They provide an interface to Kernel’s Random Number Generator.
The Random Number Generator gathers environmental noise from device drivers and other sources into entropy pool. It also keeps an estimate of Number of bits of noise in entropy pool. It is from this entropy pool, random numbers are generated


It will only return Random bytes from entropy pool. If entropy pool is empty, reads to /dev/random will be blocked until additional environmental noise is gathered. This is suited to high quality randomness, such as one-time pad or key generation.

TIP: Issue the command ‘cat /dev/random’ into your terminal without quotes. Move the mouse or type anything on the keyboard to see random characters being generated. Press CTRL+C to exit the situation.


It will return as many random bytes as requested. But if the entropy pool is empty, it will generate data using SHA, MD5 or any other algorithm. It never blocks the operation. Due to this, the values are vulnerable to theoretical cryptographic attack, though no known methods exist.

TIP: Issue the command ‘cat /dev/urandom’ into your terminal without quotes. Sit and watch random characters being generated, while you do nothing. Press CTRL+C to exit the situation.


Creating /dev/random & /dev/urandom, if your System doesn’t have them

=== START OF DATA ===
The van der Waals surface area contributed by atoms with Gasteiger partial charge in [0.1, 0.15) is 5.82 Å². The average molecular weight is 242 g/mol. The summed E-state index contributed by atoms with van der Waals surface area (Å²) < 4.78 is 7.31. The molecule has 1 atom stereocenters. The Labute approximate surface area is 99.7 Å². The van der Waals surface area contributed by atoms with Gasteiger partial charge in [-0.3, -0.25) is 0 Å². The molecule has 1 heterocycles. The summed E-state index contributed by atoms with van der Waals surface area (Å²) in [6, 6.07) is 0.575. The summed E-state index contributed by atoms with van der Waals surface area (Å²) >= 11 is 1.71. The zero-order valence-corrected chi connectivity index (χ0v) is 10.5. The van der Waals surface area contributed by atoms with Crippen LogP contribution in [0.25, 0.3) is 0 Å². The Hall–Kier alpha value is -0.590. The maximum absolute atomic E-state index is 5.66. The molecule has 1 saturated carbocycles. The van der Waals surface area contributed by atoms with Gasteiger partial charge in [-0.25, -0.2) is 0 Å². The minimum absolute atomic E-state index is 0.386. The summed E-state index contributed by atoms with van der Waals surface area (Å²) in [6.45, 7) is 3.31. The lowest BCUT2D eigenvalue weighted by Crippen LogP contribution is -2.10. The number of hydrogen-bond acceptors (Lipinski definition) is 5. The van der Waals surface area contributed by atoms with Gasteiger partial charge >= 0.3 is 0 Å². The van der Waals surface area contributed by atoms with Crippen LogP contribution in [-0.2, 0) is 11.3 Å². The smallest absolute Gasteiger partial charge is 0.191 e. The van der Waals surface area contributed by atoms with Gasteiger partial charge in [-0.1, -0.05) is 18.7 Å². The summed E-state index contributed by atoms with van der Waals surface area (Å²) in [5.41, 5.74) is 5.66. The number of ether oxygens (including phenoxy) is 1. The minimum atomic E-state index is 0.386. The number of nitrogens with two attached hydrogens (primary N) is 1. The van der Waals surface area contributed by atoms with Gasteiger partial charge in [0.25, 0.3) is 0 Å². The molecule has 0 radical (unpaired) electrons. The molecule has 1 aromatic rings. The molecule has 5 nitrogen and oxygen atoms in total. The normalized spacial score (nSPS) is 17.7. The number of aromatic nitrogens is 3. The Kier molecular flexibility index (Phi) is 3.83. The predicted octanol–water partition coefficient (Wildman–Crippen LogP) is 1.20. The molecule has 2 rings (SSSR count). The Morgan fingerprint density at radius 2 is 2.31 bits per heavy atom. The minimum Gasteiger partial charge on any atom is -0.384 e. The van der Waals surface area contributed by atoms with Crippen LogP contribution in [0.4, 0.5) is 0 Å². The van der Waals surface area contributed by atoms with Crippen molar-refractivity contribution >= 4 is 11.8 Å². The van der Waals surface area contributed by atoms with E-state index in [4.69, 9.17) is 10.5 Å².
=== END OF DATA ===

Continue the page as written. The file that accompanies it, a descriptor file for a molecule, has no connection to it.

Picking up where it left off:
Minor Device number of /dev/random – 1
Major Device number of /dev/random – 8
Minor Device number of /dev/urandom – 1
Major Device number of /dev/urandom – 9

STEP1: Creating character file with mode/permission as 644
# mknod -m 644 /dev/random 1 8

STEP2: Creating character file with mode/permission as 644
# mknod -m 644 /dev/urandom 1 9

STEP3: Changing ownership & group of created devices to ‘root’
# chown root:root /dev/random /dev/urandom

STEP4: Done


NOTE: These changes doesn’t persist across a reboot

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Ever wondered what are those words i386/i486/i586/i686/i786 that comes after the name of RPM / DEB packages?
When it comes to understanding the compatibility of a package between different architectures, knowing these terms become important. The above coined terms are Processor architectures. Let’s have a look below…

i386     –     Intel i386/80386   (in 1985)          or          AMD386 / AM386 (in 1991)

i486     –     Intel i486/80486   (in 1989)          or          AMD486 / AM486 (in 1993)

i586     –     Intel Pentium         (in 1993)          or          AMD-K5 (in 1996)

i686     –     Intel Pentium Pro (in 1995)          or          AMD-K6 (in 1997)

i786     –     Intel Pentium 4      (in 2000)          or          AMD-K7 (in 1999)


Intel i386/80386 was introduced by Intel in 1985. It was a a 32-bit microprocessor.
As the original implementation of 32-bit extensions of 8086 architecture, the 8086 Instruction set, Programming model, Binary encodings are still the common denominator for all 32-bit x86 processors. The set of processors compatible with 80386 is collectively termed as x86 or i386 architecture. But Intel prefers the name IA-32.